Elizabeth Is Missing

By Emma Healey,

Book cover of Elizabeth Is Missing

Book description


How do you solve a mystery when you can't remember the clues?

Maud is forgetful. She makes a cup of tea and doesn't remember to drink it. She goes to the shops and forgets why she went. Sometimes her…

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Why read it?

7 authors picked Elizabeth Is Missing as one of their favorite books. Why do they recommend it?

This book inspired me to write my own account of dealing with my mum’s Alzheimer’s.

This darkly comic yet gripping novel reveals the humorous aspects of the disease. Maud, an eighty-year-old who grapples with forgetting even the cup of tea she just made or recognising her own daughter, surprisingly unravels a seventy-year-old mystery.

The story delicately weaves warm and uplifting moments with touches of comedy, anxiety, and sheer terror that arise when one realises the advancing years and the struggle to be heard in a society that often overlooks the elderly. The portrayal of dementia in this novel is both…

From Vered's list on the light side of Alzheimer’s.

This is one of those novels you think you know what is happening until you realize you do not – a psychological mystery that centers on the aging brain.

Maud is desperate to find her dear friend and also ward off what she believes is an opportunistic threat by her friend’s son. Told in first person, we experience first-hand the way in which elders are dismissed, their fears minimalized, and their capabilities understated.

The level of tension is gripping to the last page. I don’t want to spoil anything – prepare to be mesmerized

From Randy's list on aging friends and lovers.

Dementia is one of the most common and cruellest neurological diseases, with someone in the world developing the condition every three seconds. In Elizabeth is Missing, Emma Healey very deftly uses loss of memory and identity to craft a compelling psychological thriller spanning two timelines. As dementia takes its terrible toll, Maud loses her grip on everyday life and becomes obsessed that her dear friend Elizabeth is in terrible danger. Her memories of the past, however, remain vivid, and the events surrounding the disappearance of her sister Sukey after World War II become increasingly entwined with her present-day search…

A seventy-year-old mystery is solved by an eighty-year-old who can’t remember to drink the cup of tea she’s just made, or even recognize her own daughter. This is a book I wish I’d written! Emma Healey’s darkly comic yet gripping novel was a deserved bestseller and has remained with me long after I first read it. Maud, the unlikely heroine, is an unreliable narrator (no spoiler there) but one that reveals how society too often belittles and patronizes people living with dementia. In trying to make sense of the clues she hopes will lead her to her missing friend Elizabeth,…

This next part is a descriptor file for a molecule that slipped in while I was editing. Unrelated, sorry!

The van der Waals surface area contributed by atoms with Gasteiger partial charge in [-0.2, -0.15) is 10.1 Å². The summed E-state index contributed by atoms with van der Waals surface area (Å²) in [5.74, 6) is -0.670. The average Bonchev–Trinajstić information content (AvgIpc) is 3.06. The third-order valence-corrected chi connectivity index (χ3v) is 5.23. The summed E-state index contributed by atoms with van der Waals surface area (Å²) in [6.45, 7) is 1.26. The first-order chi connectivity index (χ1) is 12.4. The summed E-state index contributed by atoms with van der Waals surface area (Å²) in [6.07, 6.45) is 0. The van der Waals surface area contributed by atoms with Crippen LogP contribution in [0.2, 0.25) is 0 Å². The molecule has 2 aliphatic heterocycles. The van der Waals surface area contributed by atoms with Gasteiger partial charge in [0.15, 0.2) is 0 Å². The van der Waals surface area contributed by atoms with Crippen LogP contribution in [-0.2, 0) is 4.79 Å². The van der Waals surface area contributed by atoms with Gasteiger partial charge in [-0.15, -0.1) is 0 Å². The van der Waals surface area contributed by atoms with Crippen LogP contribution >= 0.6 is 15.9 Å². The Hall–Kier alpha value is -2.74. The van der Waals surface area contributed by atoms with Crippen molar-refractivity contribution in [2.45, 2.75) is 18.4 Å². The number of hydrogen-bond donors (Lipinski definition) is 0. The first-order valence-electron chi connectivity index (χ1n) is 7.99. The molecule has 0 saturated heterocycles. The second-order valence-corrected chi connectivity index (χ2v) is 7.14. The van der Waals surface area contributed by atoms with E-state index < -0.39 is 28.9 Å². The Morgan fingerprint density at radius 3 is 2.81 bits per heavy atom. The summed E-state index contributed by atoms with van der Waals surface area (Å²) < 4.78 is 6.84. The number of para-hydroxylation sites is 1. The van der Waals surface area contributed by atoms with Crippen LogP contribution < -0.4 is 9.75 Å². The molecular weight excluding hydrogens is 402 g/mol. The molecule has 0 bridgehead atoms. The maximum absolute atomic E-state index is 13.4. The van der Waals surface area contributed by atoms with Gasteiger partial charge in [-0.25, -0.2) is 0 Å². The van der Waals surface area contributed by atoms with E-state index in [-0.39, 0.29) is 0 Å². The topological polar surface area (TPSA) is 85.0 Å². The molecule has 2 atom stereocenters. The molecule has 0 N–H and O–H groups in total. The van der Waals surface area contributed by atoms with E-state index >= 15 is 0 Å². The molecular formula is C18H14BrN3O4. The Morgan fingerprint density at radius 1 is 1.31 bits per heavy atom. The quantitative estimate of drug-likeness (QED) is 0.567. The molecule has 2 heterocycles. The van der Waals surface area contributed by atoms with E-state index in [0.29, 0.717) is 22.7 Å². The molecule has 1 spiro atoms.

This story is heart-stoppingly gripping. Emma clearly has gone through the struggles of looking after someone who is losing their memory. Her characters are brilliantly rooted in the real world. The way she understands her main character can remember what happened decades ago but can’t remember what she did a few minutes ago really hits home with a punch in the stomach. 

From Warren's list on strong female leads and dark secrets.

Another Maud, but this one is trying to solve a crime rather than committing them. This book lets us into the mind of an old woman with memory loss in a completely believable fashion, whilst keeping the reader hooked from the start by the mystery of a missing woman. Elizabeth is missing, but so, in her own way, is Maud, as she struggles to remember the clues that will lead her back to her friend. An absorbing and very satisfying read.

Even though Maud is old and forgetful, she’s absolutely sure her friend Elizabeth has gone missing – and puts up a fight to find out what’s happened to her. This warm and uplifting story captures the comedy, anxiety, and sheer terror of finding out you and your friends are old, and no one will listen to you. Such a sympathetic and moving portrait of dementia.

From Jacqueline's list on brilliant old women as heroines.

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